• Kent Rosenblum dies: One of the country’s greatest zinfandel winemakers died last week; the Rosenblum zinfandel, along with Ridge and Ravenswood, paved the way for today’s zinfandel boom. But that was not Kent Rosenblum’s only legacy. He was one of the most humble people I’ve ever met in the wine business. I rode an elevator with Kent, who was a vet long before he was a winemaker, shortly after he sold the company to Diageo in 2008 for $105 million. He was schlepping wine boxes to a trade tasting. “Dr. Rosenblum, I said, “why are you carrying your own boxes? Don’t you have people to do that for you now?” He looked a little sheepish, and said, “Why would I ask anyone else to do this?”
• Bring on North Dakota wine: Researchers in North Dakota want to boost the state’s wine business, in another victory for Drink Local. “”Everyone is interested in expanding our industry in North Dakota for wineries and for tourism,” said one state official. Which, of course, is just what the WC likes to hear. The biggest problem in North Dakota, not surprisingly, is the weather, which is too cold for most wine grapes. But state researchers are working with a variety of cold climate hybrids to find the best for the climate. Currently, the state has 16 wineries.
• How do you say Prosecco in Aussie?Australian bubbly may be one of the sticking points in trade negotiations between their country and the European Union. The Australians sell a wine called Australian Prosecco, which is illegal under European trade rules – the same law that prohibits California producers from calling their wine Champagne under a U.S.- European Union agreement. Why the Australian objection to the name rule for something that’s settled in much of the world? More wine labeled Australian Prosecco is sold in Australia than the Italian kind, and the former don’t want to lose that market.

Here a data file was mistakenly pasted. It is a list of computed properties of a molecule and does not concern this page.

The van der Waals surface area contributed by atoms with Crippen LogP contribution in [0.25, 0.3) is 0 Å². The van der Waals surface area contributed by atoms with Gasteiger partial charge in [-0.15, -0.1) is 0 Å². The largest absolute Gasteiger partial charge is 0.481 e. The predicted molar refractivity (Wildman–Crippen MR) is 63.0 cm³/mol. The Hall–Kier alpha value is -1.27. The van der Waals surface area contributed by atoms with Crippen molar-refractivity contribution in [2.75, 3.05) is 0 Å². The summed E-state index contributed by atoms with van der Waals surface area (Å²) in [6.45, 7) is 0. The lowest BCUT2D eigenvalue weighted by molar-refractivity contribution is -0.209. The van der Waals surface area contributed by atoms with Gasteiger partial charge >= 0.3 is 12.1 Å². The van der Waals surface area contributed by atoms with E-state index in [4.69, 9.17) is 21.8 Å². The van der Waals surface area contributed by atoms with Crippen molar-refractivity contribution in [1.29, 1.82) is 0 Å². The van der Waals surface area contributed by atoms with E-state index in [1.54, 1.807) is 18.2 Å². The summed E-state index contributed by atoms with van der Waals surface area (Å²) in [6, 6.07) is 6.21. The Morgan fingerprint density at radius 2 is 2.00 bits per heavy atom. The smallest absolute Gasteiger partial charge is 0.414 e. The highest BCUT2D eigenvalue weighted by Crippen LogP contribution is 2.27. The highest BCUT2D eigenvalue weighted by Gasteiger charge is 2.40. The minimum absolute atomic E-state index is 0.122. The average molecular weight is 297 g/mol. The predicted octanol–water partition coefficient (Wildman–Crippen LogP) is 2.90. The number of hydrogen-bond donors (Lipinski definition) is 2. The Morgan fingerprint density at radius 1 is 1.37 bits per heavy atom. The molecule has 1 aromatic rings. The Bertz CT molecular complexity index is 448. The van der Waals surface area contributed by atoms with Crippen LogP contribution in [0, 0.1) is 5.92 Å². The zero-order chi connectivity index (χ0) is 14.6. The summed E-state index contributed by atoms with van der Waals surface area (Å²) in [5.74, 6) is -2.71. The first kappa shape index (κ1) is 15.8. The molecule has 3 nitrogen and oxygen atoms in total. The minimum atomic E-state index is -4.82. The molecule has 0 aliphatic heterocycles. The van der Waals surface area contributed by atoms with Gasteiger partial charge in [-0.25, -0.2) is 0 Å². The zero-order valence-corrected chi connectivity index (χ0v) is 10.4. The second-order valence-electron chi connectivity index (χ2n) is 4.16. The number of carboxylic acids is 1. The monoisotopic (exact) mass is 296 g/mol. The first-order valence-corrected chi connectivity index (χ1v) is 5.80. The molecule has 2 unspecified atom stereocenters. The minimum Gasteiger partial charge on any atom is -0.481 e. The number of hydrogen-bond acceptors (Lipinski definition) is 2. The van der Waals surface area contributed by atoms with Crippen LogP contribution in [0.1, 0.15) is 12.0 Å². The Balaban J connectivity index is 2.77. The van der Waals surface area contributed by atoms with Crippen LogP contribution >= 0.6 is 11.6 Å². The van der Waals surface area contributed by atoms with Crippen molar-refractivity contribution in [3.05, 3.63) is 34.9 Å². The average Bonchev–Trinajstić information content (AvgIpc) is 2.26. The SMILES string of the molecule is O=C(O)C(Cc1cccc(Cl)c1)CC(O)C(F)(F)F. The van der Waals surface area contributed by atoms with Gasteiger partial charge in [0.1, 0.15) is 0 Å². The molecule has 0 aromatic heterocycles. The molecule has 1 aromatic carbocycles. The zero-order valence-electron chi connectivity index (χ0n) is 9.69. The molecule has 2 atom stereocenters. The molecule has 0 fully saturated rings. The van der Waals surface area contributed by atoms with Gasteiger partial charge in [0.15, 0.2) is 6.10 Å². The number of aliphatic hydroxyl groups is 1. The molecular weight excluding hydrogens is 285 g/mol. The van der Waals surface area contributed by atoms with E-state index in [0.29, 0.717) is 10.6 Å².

The Mauritson Rockpile Zinfandel is California zinfandel with an intriguing approach
You never stop learning in this business, and anyone who says differently is either lying or doesn’t understand wine. The Mauritson Rockpile Zinfandel is a red wine from California’s Sonoma Valley that proves the point.
Regular visitors here know that the Wine Curmudgeon prefers subtlety, and that many California wines view subtlety as something to be avoided. But since I am always learning, I took a lesson to heart several years ago judging TexSom. My panel had to judge zinfandel – lots and lots of California zinfandels from throughout the state. Yes, some of them were excessive, but as my colleagues showed me, the best wines were tasty and interesting, even if subtlety wasn’t their reason for being.
Hence the Mauritson Rockpile Zinfandel ($41, sample, 14.75%), a classic example of the Napa style – lots and lots of sweet black fruit, black pepper, a little more sweet black fruit, a dash of oak, and then some sweet black fruit for good measure. But the wine is so so powerful, so overwhelming, that it works. And this comes from someone who doesn’t like this style of wine.
This is a fall wine for stews, sausages, braised beef, and the like. And remember to never judge the wine until you taste it.
Reviews of wines that don’t need their own post, but are worth noting for one reason or another. Look for it on the final Friday of each month